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June 2016 Sermons:
The Reverend Joyce Smothers

"An Act of Grace" — June 12
"Seeking God In All Things" — June 26


“An Act of Grace”
June 12, 2016
First Presbyterian Church of Hokendauqua
The Reverend Joyce Smothers

I Kings 17:17-24
Luke 7:11-17

Today's gospel story is very short, and not well-known. You may never have read it. But, in this story, Jesus raises a widow's son from the dead. Jesus shows what His ministry is really all about, in doing this miracle. Some disciples had hoped that Jesus would get rid of the Roman government. But bringing a dead man back to life puts political ambitions to shame! Jesus reminds us that power isn't found in the ability to force others to do your will. True power is the power to restore life and to create hope. First, Jesus shows His followers this power. Then He gives it to them. He gives it to us, too.

Jesus has just arrived in a town called Nain, twenty-five miles south of Capernaum where He has been teaching. A crowd has followed Him here. Jesus is just outside the town gate, when a funeral procession goes by. At that time all funeral processions were large. In ancient Judea, everyone in the small towns knew everyone else. Many people would have been standing along the road to pay their respects. There would have been professional mourners, playing musical instruments and working the crowd up into a frenzy. The women mourners would be crying loudly.

The dead man is the only son of a widow. Luke writes, "When (Jesus) saw her, He had compassion for her and said to her, 'Do not weep'”. On the spur of the moment, Jesus' heart goes out to this woman. Jesus knows that she has lost her sole means of support in her old age, not to mention her only child.

As the funeral procession passes by, Jesus is so moved that He touches the long basket, upon which the bearers carry the corpse. This is a shocking thing to do. He risks ritual contamination according to Jewish law. But Jesus doesn’t care if He becomes unclean. Jesus says to the corpse, loudly, "Young man, I say to you, rise!" and the dead man sits up and begins to speak.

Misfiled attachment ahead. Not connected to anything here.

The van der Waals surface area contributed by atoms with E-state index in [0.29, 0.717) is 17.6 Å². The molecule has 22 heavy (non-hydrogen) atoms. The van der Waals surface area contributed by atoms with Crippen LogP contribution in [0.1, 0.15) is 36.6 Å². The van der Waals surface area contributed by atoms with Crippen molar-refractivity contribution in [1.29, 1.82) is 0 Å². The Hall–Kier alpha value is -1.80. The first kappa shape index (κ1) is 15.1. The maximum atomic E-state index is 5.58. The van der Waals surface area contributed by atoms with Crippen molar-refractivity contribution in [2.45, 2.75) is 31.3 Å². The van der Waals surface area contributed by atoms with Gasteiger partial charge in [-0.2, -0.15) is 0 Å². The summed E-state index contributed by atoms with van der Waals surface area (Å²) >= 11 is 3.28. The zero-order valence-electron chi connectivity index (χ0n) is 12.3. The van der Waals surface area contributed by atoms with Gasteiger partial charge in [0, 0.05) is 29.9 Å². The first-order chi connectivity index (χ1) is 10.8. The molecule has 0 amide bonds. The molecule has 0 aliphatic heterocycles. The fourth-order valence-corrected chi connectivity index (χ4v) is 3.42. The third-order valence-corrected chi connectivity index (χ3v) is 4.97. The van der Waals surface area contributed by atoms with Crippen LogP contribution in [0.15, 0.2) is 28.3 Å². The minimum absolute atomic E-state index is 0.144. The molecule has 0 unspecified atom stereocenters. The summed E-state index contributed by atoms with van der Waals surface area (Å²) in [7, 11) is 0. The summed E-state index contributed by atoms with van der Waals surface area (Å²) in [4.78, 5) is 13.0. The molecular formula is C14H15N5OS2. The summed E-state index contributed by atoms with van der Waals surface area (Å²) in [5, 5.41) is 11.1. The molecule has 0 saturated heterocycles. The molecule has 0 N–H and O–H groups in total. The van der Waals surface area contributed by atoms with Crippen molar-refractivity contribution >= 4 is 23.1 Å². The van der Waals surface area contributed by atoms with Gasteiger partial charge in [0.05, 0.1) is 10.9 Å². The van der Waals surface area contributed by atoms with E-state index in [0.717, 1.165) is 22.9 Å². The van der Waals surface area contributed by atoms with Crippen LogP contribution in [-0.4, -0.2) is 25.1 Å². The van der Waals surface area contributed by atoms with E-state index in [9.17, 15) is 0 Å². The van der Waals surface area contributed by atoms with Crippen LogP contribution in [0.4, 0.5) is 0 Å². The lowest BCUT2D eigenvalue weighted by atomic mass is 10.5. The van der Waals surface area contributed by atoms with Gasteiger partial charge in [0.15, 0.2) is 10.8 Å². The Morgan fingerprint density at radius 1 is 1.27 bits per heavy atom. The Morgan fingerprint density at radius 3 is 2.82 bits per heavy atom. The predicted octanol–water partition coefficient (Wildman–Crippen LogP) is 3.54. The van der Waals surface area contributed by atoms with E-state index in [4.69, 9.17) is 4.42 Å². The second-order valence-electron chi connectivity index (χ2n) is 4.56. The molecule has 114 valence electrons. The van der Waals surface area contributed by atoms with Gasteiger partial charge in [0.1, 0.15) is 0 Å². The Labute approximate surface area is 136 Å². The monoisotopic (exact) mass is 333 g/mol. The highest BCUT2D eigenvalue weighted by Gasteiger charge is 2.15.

Compared with Jesus’ other miraculous healings, what's different, here, is that it doesn’t mention faith as a requirement. Jesus has no idea whether the widow or her son have had faith. In Capernaum, Jesus has healed the slave of a Roman centurion, apparently because of the trust the Roman officer has placed in Jesus. "Not even in Israel have I found such faith," Jesus has said. But in the story of the widow’s son, the dead man is brought back to life simply because Jesus has compassion for his mother.

In this story, thankfulness is nor mentioned either. We have only a mother’s tears and a son’s unrecorded words. We are left, then, with one thing—grace. Jesus doesn’t revive the son because of the mother’s pleading, or even because the man deserves a second chance at life. He performs a miracle because His heart has gone out to the widow. This is undeserved, unasked-for grace. Perhaps the mother is very faithful, and maybe the son had been a righteous man. But this story says more about Jesus than about either the widow or her son. It tells us that when we are given grace, we only have to decide whether or not to accept it. We don’t have to do anything to deserve it.

This story in Luke is quite a bit like the Elijah stories in the Old Testament. If there was one person Jesus patterned His ministry after, that person would be Elijah. But it’s not a rerun of the Old Testament tale Carol just read. Jesus seems definitely to be a prophet of the order of Elijah, but He's much more than that.

In First Kings, Elijah restores a widow's son. In this story, the mother is quite distraught. She accuses Elijah of somehow having a part in the death of her son. After all, she has welcomed the prophet into her home, and through the power of God, Elijah has given them enough to eat. But now that her son has died, she wonders if Elijah could have caused her son’s death. She says, "What have you against me, O Man of God? You have come to bring my sin to remembrance, and to cause the death of my son!” Upon hearing this, Elijah is confused. He proceeds to revive the boy through the power of God. But first, Elijah himself has a few words with God about the unfairness of what has happened. In an act of what appears to be the transferring of vital life force from his body to the body of the young man, Elijah stretches himself out over the boy's body three times and cries, "O Lord, my God, let this child's life come into him again.” The Lord hears Elijah's prayer, and the boy comes back to life.